2 Materials and methods

2.1 Setting the standards

2.1.1 Principles

The positive nutrition standards were set by taking five global principles into account (Figure 1), similar to the standards for saturated fat, transfat, sodium and sugars described in an earlier paper (20). For the Positive Nutrition Standards this means that they reflect dietary guidelines, are set at an impactful amount, encourage the transition toward more sustainable healthy plant-forward diets while also considering the potential implications of this move on nutrient intakes.

FIGURE 1
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Figure 1. Schematic approach applied for setting the positive nutrition standards.

Details on the selection of the ingredients and nutrient as well as the approach taken for setting the standards is provided in the next paragraphs.

2.1.2 Type of nutrient profiling method

The standards follow a product-group based approach, which considers the role of the product in the diet, with one absolute standard per ingredient or nutrient by product group rather than using a generic scoring algorithm with multiple thresholds. The product groups were defined in alignment with the company’s current product portfolio. They include a variety of positives per product group, in order to suit a variety of dietary needs.

2.1.3 Selection of ingredients and nutrients

Positive ingredients were selected based on inter(national) dietary guidelines with the aim to promote sustainable healthy plant-forward diets (3, 4, 21, 22). These are the ingredients that are recommended ‘to eat more of’ and that should be promoted in peoples’ diets. Positive nutrients included the internationally recognized micronutrients most relevant for public health (17, 23) and selection of additional nutrients was primarily based on the recent most comprehensive systematic review investigating and comparing nutrient intakes in meat-based, vegetarian and vegan diet pattens in adults in different regions (24). More details on the selection of ingredients and nutrients are provided below and in the flowchart presented in the supplementary material.

2.1.3.1 Ingredients

In 2019, Eat-Lancet researchers looked at current food intakes across regions. The results showed that red meat and starchy vegetables are over-consumed in most regions in comparison to dietary recommendations. Conversely vegetables, fruits, legumes, wholegrains and nuts are underconsumed in every region (3). To provide guidance for the necessary shifts, the Eat-Lancet Commission proposed the Planetary Health Diet, recommending increased consumption of plant-based foods – including fruits, vegetables, nuts, seeds and whole grains – while in many settings substantially decreasing animal source foods.

Similar guidance is provided by FAO/WHO Sustainable Healthy Diets Guiding Principles that recommends to “Eat an abundance and variety of fruits and vegetables and include wholegrains, legumes and nuts; include moderate amounts of eggs, dairy, poultry and fish; and small amounts of red meat.; adequate (but not exceeding needs) in energy and nutrients for growth and development, as well as maintaining health;” and finally “to limit calories, salt, sugar and (saturated) fat consistent with WHO guidelines” (4). National dietary guidelines increasingly recommend diversifying the types of protein consumed and increasing the share, diversity and sustainability of plant-based foods (21, 22), and this has been taken into account when setting the standards. It has been shown that transitioning toward more plant-based diets would reduce diet-related greenhouse gas emissions by 29–70 percent, and premature mortality by 6–10 percent (25).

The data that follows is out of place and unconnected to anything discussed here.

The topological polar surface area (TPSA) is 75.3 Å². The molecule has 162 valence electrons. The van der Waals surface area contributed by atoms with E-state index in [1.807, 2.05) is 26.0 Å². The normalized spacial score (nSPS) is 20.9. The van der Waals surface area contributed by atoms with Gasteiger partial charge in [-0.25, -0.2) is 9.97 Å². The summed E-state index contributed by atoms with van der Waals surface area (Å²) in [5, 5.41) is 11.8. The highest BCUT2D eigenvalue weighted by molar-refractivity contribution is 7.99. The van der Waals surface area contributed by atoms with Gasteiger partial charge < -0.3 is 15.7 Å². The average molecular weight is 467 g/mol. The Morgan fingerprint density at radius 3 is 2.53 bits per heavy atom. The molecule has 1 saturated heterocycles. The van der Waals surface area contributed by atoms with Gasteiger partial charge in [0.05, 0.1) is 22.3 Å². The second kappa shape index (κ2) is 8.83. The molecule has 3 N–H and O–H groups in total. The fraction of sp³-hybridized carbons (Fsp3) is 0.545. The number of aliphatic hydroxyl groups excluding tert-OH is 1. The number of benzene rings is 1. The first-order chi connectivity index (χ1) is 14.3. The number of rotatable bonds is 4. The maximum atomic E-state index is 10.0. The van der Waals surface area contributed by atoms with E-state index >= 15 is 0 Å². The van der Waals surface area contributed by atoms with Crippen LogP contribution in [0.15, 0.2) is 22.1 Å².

In addition to plant-based ingredients, also dairy consumption is below recommendations in non-western regions. Dairy intake continues to be recommended in moderation by most dietary guidelines (3, 4, 22) as it is especially important for children’s development due to its beneficial role in growth and for bone health (26).

Based on the dietary guidelines for sustainable healthy plant-forward diets, ingredients included in the PNS are fruits, vegetables, legumes, nuts, seeds wholegrain and dairy.

2.1.3.2 Macronutrients

Protein intakes are suboptimal globally with some regions overconsuming protein, while others lack sufficient protein in their daily intake. Protein plays an important role in child development and for health maintenance throughout the life cycle. Protein diversification is identified as a priority gap when moving to more plant-based diets (24, 27), hence protein was included in the Positive Nutrition Standards.

Another underconsumed macronutrient often specifically mentioned in dietary guidelines is fibre. Most populations have an average intake of only 10-15 g of fibre a day, far from the general recommendation of 25–30 grams a day (2). Vegans generally have adequate fibre intakes, but meat-eaters and vegetarians can be at risk of inadequacy (24). Therefore, fibre was considered a relevant nutrient to include in the standards.

Omega-3 fatty acid intake, and especially intake of α-linolenic acid has been shown to be lower in meat eaters but also vegetarians compared to vegans (24), and hence omega-3 fatty acids were included in the PNS.

2.1.3.3 Micronutrients

According to the WHO report on Essential Nutrition Actions most prevalent micronutrient deficiencies include vitamin A, iron and zinc (23). However, also the need for iodine supplementation is addressed. In addition, a recent analysis has suggested that there are 372 million preschool-aged children (aged 6–59 months) and 1·2 billion non-pregnant women of reproductive age (aged 15–49 years) with one or more micronutrient deficiencies worldwide (17), confirming earlier estimations that from the total world population likely more than 2 billion people are undernourished (17). According to this analysis, deficiencies include vitamin A, vitamin B12, folate, iron and zinc. Therefore, all micronutrients mentioned were selected for inclusion in the PNS.